But the thing is, I think there may be something more akin to Hamlet — or, better still, King Lear — in my family history, but those stories are probably lost.

I debated even responding to this guy, but Teh 'Bride and Teh 'Dad prevailed upon me, so I e-mailed him and have heard back already. He seems nice enough. I'll keep my distance, though, because I really already have enough family to contend with (there is currently yet another Family Shunning in progress, and who need the potential for more of that bullshit?). Plus, genealogical ties? Meh. Who cares? My adopted son and I share no genes, yet he couldn't be more my son. To me, shared genes are not what makes a family.

At times? They even stand in the way.
November Stats:
Running Miles: 110.27 (1013.4 miles for the year so far)
Walking: 32.73
Total: 143

You will notice that there are still no pussy-@$$ miles from riding my pussy-@$$ recumbent exercise bike because it's still broken. But I should be getting it back from Art's Welding any day now. We took it there a few weeks ago and Art promised to call us next day to tell us if it was fixable. He never did. I finally went there this past Friday and he said it got buried under a pile of stuff but was fixable and that it'd be done that day. We then promptly never returned to get it.

But we will. This weekend.

Other than that, I'm pretty happy because I was hoping to break 1000 running miles for the year, which I did. Now I want to make it 1100. Which I should have no problem doing .

November's 110.27 running miles just edges out March's 110.21 miles for the most of any month this year. And March had one more day than November.

There's a stat I won't Shun.
1 Praise Jebus I dodged those bullets!

2 As opposed to LuMu, who's more from teh anal tradition.

Saturday, November 27, 2010

Doop-de-Doop-de-Doop ...

Tuh-hilk! Just a-hangin' out on Teh Intertubes, even though Ah knows there's nuthin' goin' on, whut with it bein' Thanksgiving weekend 'n' all ...

Still, it's better than the alternative, which, right now, would be doing exercise. Which I'll eventually do at some point this morning, just not right now.

O, here's on thing that might interest you, since I promised I'd tell you when this mystery was solve ... I found my missing gloves!

Friday, November 26, 2010

Anatomy of a Turkeytrotter*

* TITLE FOOTNOTE: First things first: "Anatomy" in this sense: a study of the structure or internal workings of something.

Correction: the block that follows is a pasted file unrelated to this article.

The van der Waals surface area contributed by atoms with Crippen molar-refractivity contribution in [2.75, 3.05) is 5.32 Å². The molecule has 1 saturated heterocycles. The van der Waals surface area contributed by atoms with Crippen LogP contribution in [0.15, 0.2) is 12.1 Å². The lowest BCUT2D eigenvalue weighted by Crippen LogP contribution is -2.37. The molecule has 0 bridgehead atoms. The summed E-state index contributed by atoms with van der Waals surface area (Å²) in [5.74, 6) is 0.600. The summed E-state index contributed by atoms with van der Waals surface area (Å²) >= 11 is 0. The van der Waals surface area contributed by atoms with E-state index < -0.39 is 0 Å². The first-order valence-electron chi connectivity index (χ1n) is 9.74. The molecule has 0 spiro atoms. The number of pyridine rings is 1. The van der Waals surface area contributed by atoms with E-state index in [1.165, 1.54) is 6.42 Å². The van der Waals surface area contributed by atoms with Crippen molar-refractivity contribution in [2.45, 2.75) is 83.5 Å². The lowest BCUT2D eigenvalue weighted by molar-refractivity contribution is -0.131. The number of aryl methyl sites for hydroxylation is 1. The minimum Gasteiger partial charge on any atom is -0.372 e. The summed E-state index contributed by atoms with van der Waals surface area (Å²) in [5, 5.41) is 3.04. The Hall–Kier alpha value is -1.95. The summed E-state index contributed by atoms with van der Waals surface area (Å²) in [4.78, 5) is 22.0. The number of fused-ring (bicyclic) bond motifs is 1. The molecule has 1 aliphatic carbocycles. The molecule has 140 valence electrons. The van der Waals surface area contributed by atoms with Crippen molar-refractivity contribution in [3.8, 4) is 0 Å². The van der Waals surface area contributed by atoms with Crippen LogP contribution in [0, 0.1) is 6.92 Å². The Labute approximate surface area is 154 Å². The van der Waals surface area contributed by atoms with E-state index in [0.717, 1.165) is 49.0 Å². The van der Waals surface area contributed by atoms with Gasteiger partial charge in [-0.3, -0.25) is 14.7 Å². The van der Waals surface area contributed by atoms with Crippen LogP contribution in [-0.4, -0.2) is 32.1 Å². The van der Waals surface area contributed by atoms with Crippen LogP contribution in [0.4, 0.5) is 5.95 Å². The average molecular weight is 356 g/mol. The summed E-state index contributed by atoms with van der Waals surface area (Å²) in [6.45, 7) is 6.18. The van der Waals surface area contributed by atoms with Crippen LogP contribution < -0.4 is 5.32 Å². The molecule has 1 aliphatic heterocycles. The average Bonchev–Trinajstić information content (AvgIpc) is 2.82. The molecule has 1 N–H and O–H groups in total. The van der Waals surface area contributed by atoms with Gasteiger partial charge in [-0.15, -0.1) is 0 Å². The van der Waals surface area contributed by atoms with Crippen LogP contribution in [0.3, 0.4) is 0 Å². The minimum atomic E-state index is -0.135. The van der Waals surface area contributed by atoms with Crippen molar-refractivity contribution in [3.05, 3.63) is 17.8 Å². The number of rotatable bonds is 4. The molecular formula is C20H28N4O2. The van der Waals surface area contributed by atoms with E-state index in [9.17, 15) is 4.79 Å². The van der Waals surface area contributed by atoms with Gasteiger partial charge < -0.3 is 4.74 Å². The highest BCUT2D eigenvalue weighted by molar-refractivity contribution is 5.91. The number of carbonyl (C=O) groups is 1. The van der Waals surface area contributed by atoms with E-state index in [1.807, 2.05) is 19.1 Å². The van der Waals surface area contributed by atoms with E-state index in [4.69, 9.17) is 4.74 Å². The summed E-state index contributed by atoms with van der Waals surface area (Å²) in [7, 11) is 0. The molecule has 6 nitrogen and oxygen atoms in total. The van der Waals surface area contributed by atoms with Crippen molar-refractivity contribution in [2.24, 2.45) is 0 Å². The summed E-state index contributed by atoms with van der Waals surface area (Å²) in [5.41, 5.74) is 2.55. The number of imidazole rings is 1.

So ... no pix of my junk.

Sorry, Ladies.
This thing is long1and so I will spare those of you who are interested only in the running stats by giving them right up front so you can skip the rest of this post because, though I haven't even written it yet? Yeah, I already know it is going to be massively, colossally irritating in like 11,000 ways. So here goes:

My actual time: 26:12 (I reported 26:10 clock time yesterday but that, evidently, was "wrong". If you ask me, Diebold must have been doing the timing and they probably shaved two seconds off someone else's time and gave them to me, the fuckers)

UPDATE 11/28: Chip Time:  24:54. (So it took 1:18 to get to the starting line. From .1 mile away)

My actual place: 879 in a field of 3851 finishers.

Age Group Place: M50-54: 44/191

Pace: 8:26

There. That was short and painless (see FN1, below, and thereby save me the effort of having to write a second footnote). Those of you who care only about Teh Running Numbers are now free to move on because there won't be any more of that in this post. Though I don't know why you would want to. Move on, that is. Because there's nothing else to read out there in Teh Running Blogosphere. Exactly who else out there is writing blog posts on Black Friday when they could be spending time with Teh family upstairs, especially Uncle Clyde, who's already drunk — again — before Noon and is currently regaling everyone with his really, ahem, "interesting" theories on race and is making pretty liberal use of such epithets as "Jew-boys" and "the coloreds" and seems not to notice the collective cringing his choice of words provokes ... but you fucking well better not use the term "liberal" to his face to describe what he's doing because that'll just get him het up enough to use epithets that will make "Jew-boys" and "the colored" look quaint — complimentary, even — by way of comparison and you'll vaguely recall that, a few years ago, after Clyde left, everyone else sat around and tried to remember just how he was related to you all ("your side of the family? Because he's not from my side!") and nobody, not even your weird sister who goes to the library every weekend to do family genealogical research, can say exactly how he's related? And you suspect, but can't prove, that he just kinda showed up one Thanksgiving, back when you were 5 or so, and for some reason your parents never tossed him out, so now you can't kick him out because of some sort of Informal Statute of Limitations on Familial Identity Fraud.